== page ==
“Ask Bill. We’re taking it day-by-day,” is all Edelman would offer in the locker room, referring all inquires to Bill Belichick. “I think I’m ten seconds better than [I was] in the last ten seconds so we’re good.

“Anytime you’re not able to go out there and play, yeah, it’s difficult. But it’s part of the game and I’m just working hard, doing everything I can each and every day to improve myself each and every day.”

Any way to gauge his game readiness based on practice and training room work?

“That’s one of those things where I don’t even have an answer for that. I don’t know. So, we’ll see,” he said.

If he is cleared to play Friday, he certainly will be excited for the chance to getting on the field for the first time since catching the game-winning touchdown from Tom Brady in Super Bowl XLIX.

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Read More: Bill Belichick, Julian Edelman, Malcolm Butler, New England Patriots
Reggie Wayne (No. 15) debuts at Patriots practice, Aaron Dobson, Travaris Cadet, Ryan Wendell return at 4:09 pm ET
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Ryan Wendell

Ryan Wendell

FOXBORO — It was a day of significant returns and debuts at Gillette Stadium.

The Patriots returned to the practice field on Tuesday in shorts and shells and Reggie Wayne was on the field wearing his new No. 15 and working with Tom Brady and the wide receivers.

Several players made a return to practice including receiver Aaron Dobson, third down back Travaris Cadet and offensive lineman Ryan Wendell. Receiver Julian Edelman and tight end Scott Chandler were also on the field during the beginning portion of the practice that was open to the media.

Also back on the field were defensive linemen Rufus Johnson and Trey Flowers, both injured in the preseason opener against the Packers on Aug. 13.

There were ten players not spotted at practice, including Brandon LaFell, rookie cornerback Darryl Roberts, linebackers Dekoda Watson and Dane Fletcher, offensive linemen Marcus Cannon, Chris Barker and Bryan Stork, defensive lineman Joe Vellano, defensive lineman Chris Jones and tight end Jake Bequette.

The Patriots will practice again on Wednesday before leaving on Thursday for Charlotte and preseason game No. 3 against the Panthers on Friday night.

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Read More: New England Patriots, Reggie Wayne, ryan wendell,
What can history tell us when it comes to a realistic level of expectation for Reggie Wayne in 2015? at 3:26 pm ET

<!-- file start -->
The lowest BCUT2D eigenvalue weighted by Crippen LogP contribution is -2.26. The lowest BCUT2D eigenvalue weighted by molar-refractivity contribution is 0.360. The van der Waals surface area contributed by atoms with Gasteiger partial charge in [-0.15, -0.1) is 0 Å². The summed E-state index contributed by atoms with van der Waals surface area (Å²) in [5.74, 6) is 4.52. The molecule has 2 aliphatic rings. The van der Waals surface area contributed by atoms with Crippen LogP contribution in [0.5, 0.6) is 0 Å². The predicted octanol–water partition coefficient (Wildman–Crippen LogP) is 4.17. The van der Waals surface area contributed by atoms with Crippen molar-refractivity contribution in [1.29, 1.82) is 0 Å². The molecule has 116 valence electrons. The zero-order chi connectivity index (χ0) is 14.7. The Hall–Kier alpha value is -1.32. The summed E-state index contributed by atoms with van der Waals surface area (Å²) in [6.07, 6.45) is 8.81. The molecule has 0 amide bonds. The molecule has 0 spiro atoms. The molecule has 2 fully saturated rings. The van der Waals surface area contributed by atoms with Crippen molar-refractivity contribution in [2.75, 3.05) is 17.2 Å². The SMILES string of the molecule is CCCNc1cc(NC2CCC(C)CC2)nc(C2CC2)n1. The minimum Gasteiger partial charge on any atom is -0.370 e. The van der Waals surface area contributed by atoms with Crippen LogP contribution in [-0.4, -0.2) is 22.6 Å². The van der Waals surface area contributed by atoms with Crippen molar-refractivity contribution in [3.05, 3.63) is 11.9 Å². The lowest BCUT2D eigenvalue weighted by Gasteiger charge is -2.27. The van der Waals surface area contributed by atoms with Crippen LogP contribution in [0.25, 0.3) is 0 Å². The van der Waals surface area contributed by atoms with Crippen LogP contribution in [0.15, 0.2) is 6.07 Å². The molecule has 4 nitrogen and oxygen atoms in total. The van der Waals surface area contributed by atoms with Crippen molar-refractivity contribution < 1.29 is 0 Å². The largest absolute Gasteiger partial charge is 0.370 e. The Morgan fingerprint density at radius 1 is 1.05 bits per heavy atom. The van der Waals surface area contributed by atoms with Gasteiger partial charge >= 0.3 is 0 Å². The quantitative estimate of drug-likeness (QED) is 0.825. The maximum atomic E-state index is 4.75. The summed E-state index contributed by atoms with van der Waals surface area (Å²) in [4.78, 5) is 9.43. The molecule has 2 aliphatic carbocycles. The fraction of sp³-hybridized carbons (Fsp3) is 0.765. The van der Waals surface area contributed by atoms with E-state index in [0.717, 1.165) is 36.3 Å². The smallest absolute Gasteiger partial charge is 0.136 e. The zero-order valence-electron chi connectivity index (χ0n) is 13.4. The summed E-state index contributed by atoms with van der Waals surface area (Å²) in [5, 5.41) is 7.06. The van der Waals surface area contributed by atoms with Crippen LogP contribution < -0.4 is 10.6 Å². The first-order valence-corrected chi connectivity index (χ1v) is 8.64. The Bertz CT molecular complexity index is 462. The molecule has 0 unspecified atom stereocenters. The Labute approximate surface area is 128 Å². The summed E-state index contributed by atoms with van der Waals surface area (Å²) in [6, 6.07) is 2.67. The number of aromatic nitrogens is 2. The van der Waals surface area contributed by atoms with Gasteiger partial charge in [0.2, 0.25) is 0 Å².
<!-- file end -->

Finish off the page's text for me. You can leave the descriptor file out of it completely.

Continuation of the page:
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In the wake of this week’s signing of Reggie Wayne, there was some talk about what sort of expectations the Patriots might have for the veteran wide receiver in 2015. With the understanding that Wayne will turn 37 in November, here’s a look at the 10 best seasons for 37-year-old receivers in the history of the NFL.

1. Terrell Owens (2010), 72 catches, 983 yards, 9 touchdowns
2. Jerry Rice (1999), 67 catches, 830 yards, 5 touchdowns
3. Charlie Joiner (1984), 61 catches, 793 yards, 6 touchdowns
4. Tim Brown (2003), 52 catches, 567 yards, 2 touchdowns
5. Art Monk (1994), 46 catches, 581 yards, 3 touchdowns
6. Drew Hill (1993), 34 catches, 384 yards, 0 touchdowns
7. Don Maynard (1972), 29 catches, 510 yards, 2 touchdowns
8. Irving Fryar (1999), 26 catches, 254 yards, 2 touchdowns
9. Ricky Proehl (2005), 25 catches, 441 yards, 4 touchdowns
10. Keenan McCardell (2007), 22 catches, 256 yards, 1 touchdown

While Wayne’s career arc has slipped as of late (he’s gone from 111 catches and 1,355 receiving yards in 2010 to 64 catches for 779 yards last season), provided he stays healthy in 2015, there’s the real possibility of him showing up on this list at the end of the year. One interesting historical comparison could be Monk. Both have a relatively similar body type (Wayne is 6-foot and 198 pounds, while Monk was a slightly bigger target at 6-foot-3 and 210 pounds), and both are known as being steady and relatively durable. (Between the ages of 30 and 37, they each played in at least 15 seasons in six of seven seasons.) Monk spent 14 years with Washington before joining the Jets in 1994. In his lone season with the Jets, the 37-year-old managed to catch 46 passes. Wayne is on a similar path, having spent 14 years with the Colts before joining the Patriots. Ultimately, considering the environment he’s walking into and his past record, if he’s able to replicate Monk’s production, New England will probably be very happy.

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Read More: Art Monk, Reggie Wayne,